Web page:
Richard Florida, the economist whose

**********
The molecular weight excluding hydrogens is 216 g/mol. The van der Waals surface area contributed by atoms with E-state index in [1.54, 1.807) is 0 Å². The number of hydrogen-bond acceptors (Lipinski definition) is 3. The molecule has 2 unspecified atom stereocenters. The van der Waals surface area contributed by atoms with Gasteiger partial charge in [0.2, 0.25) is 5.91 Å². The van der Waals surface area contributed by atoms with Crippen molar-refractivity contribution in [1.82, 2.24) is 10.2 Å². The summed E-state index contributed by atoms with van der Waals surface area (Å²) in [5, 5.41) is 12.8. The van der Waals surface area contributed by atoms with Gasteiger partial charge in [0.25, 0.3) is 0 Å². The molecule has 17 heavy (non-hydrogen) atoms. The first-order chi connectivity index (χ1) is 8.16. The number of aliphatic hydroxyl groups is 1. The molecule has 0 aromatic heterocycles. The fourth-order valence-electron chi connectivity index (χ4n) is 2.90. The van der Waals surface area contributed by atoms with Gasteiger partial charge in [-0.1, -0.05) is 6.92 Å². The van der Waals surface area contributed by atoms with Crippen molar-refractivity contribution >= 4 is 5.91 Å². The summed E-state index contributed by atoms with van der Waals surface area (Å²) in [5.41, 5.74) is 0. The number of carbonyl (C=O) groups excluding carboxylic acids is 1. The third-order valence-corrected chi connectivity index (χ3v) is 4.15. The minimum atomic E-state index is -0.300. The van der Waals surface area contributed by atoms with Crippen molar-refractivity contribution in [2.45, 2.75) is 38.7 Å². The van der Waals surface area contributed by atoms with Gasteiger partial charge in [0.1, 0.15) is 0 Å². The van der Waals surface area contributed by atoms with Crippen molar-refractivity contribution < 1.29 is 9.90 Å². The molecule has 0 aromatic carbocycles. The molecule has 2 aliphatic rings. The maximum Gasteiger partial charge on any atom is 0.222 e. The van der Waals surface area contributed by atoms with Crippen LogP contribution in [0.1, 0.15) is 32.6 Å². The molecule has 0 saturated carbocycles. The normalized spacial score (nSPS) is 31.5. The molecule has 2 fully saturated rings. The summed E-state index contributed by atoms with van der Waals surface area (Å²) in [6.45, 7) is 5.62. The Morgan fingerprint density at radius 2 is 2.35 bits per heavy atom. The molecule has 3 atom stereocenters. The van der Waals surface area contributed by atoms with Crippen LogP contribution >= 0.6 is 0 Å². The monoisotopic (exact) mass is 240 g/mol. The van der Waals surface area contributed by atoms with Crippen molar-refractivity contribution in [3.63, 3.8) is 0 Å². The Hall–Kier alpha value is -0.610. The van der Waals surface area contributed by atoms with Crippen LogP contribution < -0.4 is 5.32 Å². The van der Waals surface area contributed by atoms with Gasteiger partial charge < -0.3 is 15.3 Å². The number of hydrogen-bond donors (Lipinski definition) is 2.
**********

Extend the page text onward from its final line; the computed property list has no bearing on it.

The Rise of the Creative Class brought into common usage the terms "creative class" and "creative city," may be American, but as a contributor to Creativity and the City he inquires how his ideas might function in the laboratory of Dutch policy. Florida has posited that as industrial and service jobs move to low-wage countries, creativity will become a larger force in economic growth, and that a creative sector of scientists, researchers, architects, designers, consultants, and their ilk will come to drive the economy. He believes that those cities fostering and attracting such an elite will have the greatest potency: businesses will locate where there is talent. Dutch politicians, administrators, and intellectuals have been reading him avidly, and see practical applications for his ideas in the redevelopment of former industrial zones, in new business activity in the old city centers, and in the sorts of new economic activity that they hope will serve the country well in the next century. Creativity and the City explores potential political, social and societal outcomes--along with a wealth of practical urban policy questions--in 15 essays, including contributions from Richard Florida, Charles Landry, Nachtwacht Amsterdam (Amsterdam's "Night-time Mayor"), John Thackaza and others.